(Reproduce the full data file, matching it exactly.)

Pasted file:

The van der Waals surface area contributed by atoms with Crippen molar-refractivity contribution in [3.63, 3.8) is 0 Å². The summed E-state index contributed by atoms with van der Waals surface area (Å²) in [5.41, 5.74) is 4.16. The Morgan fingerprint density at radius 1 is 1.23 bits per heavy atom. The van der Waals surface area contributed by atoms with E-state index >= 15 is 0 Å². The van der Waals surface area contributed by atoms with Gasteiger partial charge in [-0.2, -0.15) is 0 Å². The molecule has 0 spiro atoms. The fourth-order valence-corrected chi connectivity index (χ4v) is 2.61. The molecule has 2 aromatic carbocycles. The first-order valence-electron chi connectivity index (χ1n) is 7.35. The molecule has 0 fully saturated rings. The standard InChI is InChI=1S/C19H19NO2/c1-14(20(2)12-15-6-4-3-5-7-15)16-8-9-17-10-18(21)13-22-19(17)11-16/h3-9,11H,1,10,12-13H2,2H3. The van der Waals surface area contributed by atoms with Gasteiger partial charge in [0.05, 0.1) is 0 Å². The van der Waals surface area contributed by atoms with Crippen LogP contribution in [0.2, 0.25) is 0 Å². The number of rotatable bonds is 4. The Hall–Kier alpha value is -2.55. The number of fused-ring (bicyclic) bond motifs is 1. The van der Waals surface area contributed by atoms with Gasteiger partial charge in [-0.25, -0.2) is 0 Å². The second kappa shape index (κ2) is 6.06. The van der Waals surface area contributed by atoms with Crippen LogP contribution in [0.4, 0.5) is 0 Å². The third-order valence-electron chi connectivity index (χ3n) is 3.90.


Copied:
The van der Waals surface area contributed by atoms with Crippen molar-refractivity contribution in [3.63, 3.8) is 0 Å². The summed E-state index contributed by atoms with van der Waals surface area (Å²) in [5.41, 5.74) is 4.16. The Morgan fingerprint density at radius 1 is 1.23 bits per heavy atom. The van der Waals surface area contributed by atoms with E-state index >= 15 is 0 Å². The van der Waals surface area contributed by atoms with Gasteiger partial charge in [-0.2, -0.15) is 0 Å². The molecule has 0 spiro atoms. The fourth-order valence-corrected chi connectivity index (χ4v) is 2.61. The molecule has 2 aromatic carbocycles. The first-order valence-electron chi connectivity index (χ1n) is 7.35. The molecule has 0 fully saturated rings. The standard InChI is InChI=1S/C19H19NO2/c1-14(20(2)12-15-6-4-3-5-7-15)16-8-9-17-10-18(21)13-22-19(17)11-16/h3-9,11H,1,10,12-13H2,2H3. The van der Waals surface area contributed by atoms with Gasteiger partial charge in [0.05, 0.1) is 0 Å². The van der Waals surface area contributed by atoms with Crippen LogP contribution in [0.2, 0.25) is 0 Å². The number of rotatable bonds is 4. The Hall–Kier alpha value is -2.55. The number of fused-ring (bicyclic) bond motifs is 1. The van der Waals surface area contributed by atoms with Gasteiger partial charge in [-0.25, -0.2) is 0 Å². The second kappa shape index (κ2) is 6.06. The van der Waals surface area contributed by atoms with Crippen LogP contribution in [0.4, 0.5) is 0 Å². The third-order valence-electron chi connectivity index (χ3n) is 3.90.